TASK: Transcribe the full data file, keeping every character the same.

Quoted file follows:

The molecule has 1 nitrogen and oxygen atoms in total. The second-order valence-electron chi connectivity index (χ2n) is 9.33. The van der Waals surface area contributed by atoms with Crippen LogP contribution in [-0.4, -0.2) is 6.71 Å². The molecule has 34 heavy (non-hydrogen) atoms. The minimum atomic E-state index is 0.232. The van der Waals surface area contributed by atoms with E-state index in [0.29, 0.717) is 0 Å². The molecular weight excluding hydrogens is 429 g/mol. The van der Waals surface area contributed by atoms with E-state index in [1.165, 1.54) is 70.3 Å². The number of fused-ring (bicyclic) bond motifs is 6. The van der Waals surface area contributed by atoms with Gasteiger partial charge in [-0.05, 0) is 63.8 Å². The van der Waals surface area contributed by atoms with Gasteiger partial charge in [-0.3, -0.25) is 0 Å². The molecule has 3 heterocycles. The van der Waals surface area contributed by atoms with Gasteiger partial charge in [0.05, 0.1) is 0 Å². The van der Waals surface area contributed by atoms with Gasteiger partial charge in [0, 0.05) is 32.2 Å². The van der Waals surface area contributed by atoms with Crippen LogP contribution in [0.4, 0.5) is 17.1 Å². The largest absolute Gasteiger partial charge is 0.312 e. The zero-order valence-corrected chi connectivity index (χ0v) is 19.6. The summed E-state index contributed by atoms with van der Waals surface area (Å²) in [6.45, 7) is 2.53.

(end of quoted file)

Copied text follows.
The molecule has 1 nitrogen and oxygen atoms in total. The second-order valence-electron chi connectivity index (χ2n) is 9.33. The van der Waals surface area contributed by atoms with Crippen LogP contribution in [-0.4, -0.2) is 6.71 Å². The molecule has 34 heavy (non-hydrogen) atoms. The minimum atomic E-state index is 0.232. The van der Waals surface area contributed by atoms with E-state index in [0.29, 0.717) is 0 Å². The molecular weight excluding hydrogens is 429 g/mol. The van der Waals surface area contributed by atoms with E-state index in [1.165, 1.54) is 70.3 Å². The number of fused-ring (bicyclic) bond motifs is 6. The van der Waals surface area contributed by atoms with Gasteiger partial charge in [-0.05, 0) is 63.8 Å². The van der Waals surface area contributed by atoms with Gasteiger partial charge in [-0.3, -0.25) is 0 Å². The molecule has 3 heterocycles. The van der Waals surface area contributed by atoms with Gasteiger partial charge in [0.05, 0.1) is 0 Å². The van der Waals surface area contributed by atoms with Gasteiger partial charge in [0, 0.05) is 32.2 Å². The van der Waals surface area contributed by atoms with Crippen LogP contribution in [0.4, 0.5) is 17.1 Å². The largest absolute Gasteiger partial charge is 0.312 e. The zero-order valence-corrected chi connectivity index (χ0v) is 19.6. The summed E-state index contributed by atoms with van der Waals surface area (Å²) in [6.45, 7) is 2.53.